In the seven years since Queens Jewish Link published its first paper, it has become an indispensable source of information for the Jewish community in the borough and surrounding areas. On Wednesday, February 6, the newspaper’s annual business-to-business (B2B) networking event will bring together its staff, advertisers, elected officials, community leaders, and the public to meet each other and network. The event is co-sponsored by our sister paper, the Bukharian Jewish Link, and will take place from 7:00 to 9:30 p.m. at the Young Israel of Kew Gardens Hills.
“This is not an annual dinner; it is a standing event with plenty of room to move around and network,” said co-publisher Yaakov Serle. “We have 14 sponsors with tables set to meet our readers and supporters.” The event helps business owners, managers, and even some employees make contacts with other members of the Queens Jewish community, in hopes that they will be able to help one another, either collaboratively, or by making introductions to other helpful contacts.
Hadley Margolis from Best Payroll has one example of a success story from our event. Leora Meirov of Chazaq met him at a past networking event and, after some consultation, he was able to shave off a large percentage of her payroll costs; he developed a loyal customer, and Chazaq obviously benefited from the huge savings. What a win-win for both companies.
Linda Spiegel of Margaret Tietz Nursing and Rehabilitation Center uses this event to showcase her company. Showing up to network at such events gives people an awareness of what she does, and it keeps her company at the forefront of their minds; they either become clients or network for her when their friends or relatives potentially need her services. Some of the business owners also become professional contacts to further assist her company in meeting the needs of both her company and her clients.
Aside from face-to-face networking, we are honored to have several deserving community leaders speak at the event to offer inspiration to our attendees. At this year’s event, we will welcome Israeli Consul General Dani Dayan as our special guest. Prior to becoming Israel’s top official in New York in 2016, Dayan served as Chairman of the Yesha Council, the official organization representing Jewish communities in the Israeli-controlled territories. In that role, he traveled to numerous countries to expand grassroots support for the settlement enterprise. He has made numerous media appearances, demonstrating Israel’s resolve to expand its base of support and confront hostile news coverage. We are very honored that he will be attending our event, and we all look forward to meeting such an esteemed guest.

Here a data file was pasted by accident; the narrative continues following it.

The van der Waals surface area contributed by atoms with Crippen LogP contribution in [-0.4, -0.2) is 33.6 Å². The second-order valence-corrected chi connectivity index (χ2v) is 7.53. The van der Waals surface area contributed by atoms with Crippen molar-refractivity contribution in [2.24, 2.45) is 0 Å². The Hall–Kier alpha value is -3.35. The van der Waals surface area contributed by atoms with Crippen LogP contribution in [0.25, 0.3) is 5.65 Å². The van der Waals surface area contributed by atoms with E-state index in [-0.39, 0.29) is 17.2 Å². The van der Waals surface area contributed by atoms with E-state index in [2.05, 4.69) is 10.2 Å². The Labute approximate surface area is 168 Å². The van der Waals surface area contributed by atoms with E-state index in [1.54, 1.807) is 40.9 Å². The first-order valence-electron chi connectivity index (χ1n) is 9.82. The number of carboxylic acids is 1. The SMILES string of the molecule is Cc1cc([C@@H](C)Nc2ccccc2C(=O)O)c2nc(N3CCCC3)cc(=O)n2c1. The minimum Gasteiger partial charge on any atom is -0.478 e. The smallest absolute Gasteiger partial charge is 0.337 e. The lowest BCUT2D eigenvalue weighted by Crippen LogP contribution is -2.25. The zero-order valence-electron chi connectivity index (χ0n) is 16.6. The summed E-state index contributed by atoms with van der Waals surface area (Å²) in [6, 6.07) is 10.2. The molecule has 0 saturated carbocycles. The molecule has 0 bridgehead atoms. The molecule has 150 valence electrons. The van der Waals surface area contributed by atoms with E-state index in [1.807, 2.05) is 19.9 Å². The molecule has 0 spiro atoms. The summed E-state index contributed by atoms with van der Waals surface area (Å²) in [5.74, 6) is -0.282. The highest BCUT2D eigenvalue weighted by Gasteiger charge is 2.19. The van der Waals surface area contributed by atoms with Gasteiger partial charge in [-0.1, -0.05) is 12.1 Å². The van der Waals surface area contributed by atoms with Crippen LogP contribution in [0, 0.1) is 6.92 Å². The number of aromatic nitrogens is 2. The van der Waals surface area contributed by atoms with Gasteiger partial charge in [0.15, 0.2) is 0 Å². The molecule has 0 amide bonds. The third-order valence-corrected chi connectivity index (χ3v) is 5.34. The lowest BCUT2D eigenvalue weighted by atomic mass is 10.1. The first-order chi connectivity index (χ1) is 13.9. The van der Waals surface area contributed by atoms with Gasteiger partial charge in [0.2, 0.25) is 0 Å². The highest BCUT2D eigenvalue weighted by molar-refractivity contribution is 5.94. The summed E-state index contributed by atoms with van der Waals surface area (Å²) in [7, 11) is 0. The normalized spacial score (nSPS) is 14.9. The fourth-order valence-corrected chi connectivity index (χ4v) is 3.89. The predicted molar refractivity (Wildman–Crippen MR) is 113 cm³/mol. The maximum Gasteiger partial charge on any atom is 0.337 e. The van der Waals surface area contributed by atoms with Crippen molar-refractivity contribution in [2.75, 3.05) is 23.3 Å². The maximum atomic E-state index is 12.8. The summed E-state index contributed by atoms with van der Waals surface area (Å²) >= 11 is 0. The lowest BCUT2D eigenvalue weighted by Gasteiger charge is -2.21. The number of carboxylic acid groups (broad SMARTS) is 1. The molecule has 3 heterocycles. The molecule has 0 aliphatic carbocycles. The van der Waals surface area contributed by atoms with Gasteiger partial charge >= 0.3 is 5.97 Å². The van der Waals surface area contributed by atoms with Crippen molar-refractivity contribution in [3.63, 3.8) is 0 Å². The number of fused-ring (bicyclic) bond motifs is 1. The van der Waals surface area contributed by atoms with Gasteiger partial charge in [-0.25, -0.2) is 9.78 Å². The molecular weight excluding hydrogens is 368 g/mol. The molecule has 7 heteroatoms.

Rabbi Dr. Richard Weiss of the Young Israel of Hillcrest will be delivering the invocation, a spiritual address that is often used to connect the message of the parshas ha’shavua to the event. He received his rabbinic ordination from the Rabbi Isaac Elchanan Theological Seminary of Yeshiva University. He earned his MD degree from Wayne State University School of Medicine and is a licensed physician in the State of New York, having completed an internship in Internal Medicine at Maimonides Medical Center in Brooklyn. Alongside his rabbinical role, he is also an adjunct assistant professor of Biology at Stern College for Women of Yeshiva University. Rabbi Weiss has a special interest in bioethics and, in particular, issues related to end-of-life care and infertility.
Attorneys Elizabeth Forspan and Ronald Fatoullah will also be honored at the event. Their law firm is well-known in the practice of elder care, special needs, and estate law. Their firm publishes a column in this newspaper, addressing topics that relate to their work. The firm’s six-member team is spread across five offices across the city and Long Island. “They help people keep their assets and have a great relationship with our newspaper,” said Serle. Listed in New York Magazine as one of “The New York Area’s Best Lawyers” for six consecutive years, Fatoullah is a noted columnist and lecturer for corporate audiences and community organizations. He is the co-author of the “Long Term Care Planning Guide for Accountants.”